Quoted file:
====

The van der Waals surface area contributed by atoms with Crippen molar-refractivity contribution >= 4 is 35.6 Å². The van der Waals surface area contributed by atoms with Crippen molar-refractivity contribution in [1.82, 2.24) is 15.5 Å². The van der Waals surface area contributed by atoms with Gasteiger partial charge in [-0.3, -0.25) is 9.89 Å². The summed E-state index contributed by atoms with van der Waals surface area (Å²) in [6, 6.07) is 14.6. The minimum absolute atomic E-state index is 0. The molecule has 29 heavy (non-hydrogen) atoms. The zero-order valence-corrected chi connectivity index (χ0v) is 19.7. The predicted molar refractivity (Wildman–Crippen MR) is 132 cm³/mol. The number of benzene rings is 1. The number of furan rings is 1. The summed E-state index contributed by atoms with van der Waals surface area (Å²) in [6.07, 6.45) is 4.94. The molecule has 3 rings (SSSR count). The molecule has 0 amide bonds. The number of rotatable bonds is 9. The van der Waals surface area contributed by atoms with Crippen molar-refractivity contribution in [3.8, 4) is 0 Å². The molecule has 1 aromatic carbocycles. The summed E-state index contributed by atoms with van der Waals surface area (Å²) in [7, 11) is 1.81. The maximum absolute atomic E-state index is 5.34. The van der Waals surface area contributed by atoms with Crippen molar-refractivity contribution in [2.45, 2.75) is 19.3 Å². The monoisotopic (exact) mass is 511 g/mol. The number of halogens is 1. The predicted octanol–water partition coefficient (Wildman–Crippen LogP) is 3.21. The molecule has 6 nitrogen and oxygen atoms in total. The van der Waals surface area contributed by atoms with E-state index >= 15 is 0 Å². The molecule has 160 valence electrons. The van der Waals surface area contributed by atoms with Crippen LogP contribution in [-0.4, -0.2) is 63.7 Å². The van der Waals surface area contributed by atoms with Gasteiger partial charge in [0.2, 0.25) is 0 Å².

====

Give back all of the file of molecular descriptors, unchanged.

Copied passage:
The van der Waals surface area contributed by atoms with Crippen molar-refractivity contribution >= 4 is 35.6 Å². The van der Waals surface area contributed by atoms with Crippen molar-refractivity contribution in [1.82, 2.24) is 15.5 Å². The van der Waals surface area contributed by atoms with Gasteiger partial charge in [-0.3, -0.25) is 9.89 Å². The summed E-state index contributed by atoms with van der Waals surface area (Å²) in [6, 6.07) is 14.6. The minimum absolute atomic E-state index is 0. The molecule has 29 heavy (non-hydrogen) atoms. The zero-order valence-corrected chi connectivity index (χ0v) is 19.7. The predicted molar refractivity (Wildman–Crippen MR) is 132 cm³/mol. The number of benzene rings is 1. The number of furan rings is 1. The summed E-state index contributed by atoms with van der Waals surface area (Å²) in [6.07, 6.45) is 4.94. The molecule has 3 rings (SSSR count). The molecule has 0 amide bonds. The number of rotatable bonds is 9. The van der Waals surface area contributed by atoms with Crippen molar-refractivity contribution in [3.8, 4) is 0 Å². The molecule has 1 aromatic carbocycles. The summed E-state index contributed by atoms with van der Waals surface area (Å²) in [7, 11) is 1.81. The maximum absolute atomic E-state index is 5.34. The van der Waals surface area contributed by atoms with Crippen molar-refractivity contribution in [2.45, 2.75) is 19.3 Å². The monoisotopic (exact) mass is 511 g/mol. The number of halogens is 1. The predicted octanol–water partition coefficient (Wildman–Crippen LogP) is 3.21. The molecule has 6 nitrogen and oxygen atoms in total. The van der Waals surface area contributed by atoms with E-state index >= 15 is 0 Å². The molecule has 160 valence electrons. The van der Waals surface area contributed by atoms with Crippen LogP contribution in [-0.4, -0.2) is 63.7 Å². The van der Waals surface area contributed by atoms with Gasteiger partial charge in [0.2, 0.25) is 0 Å².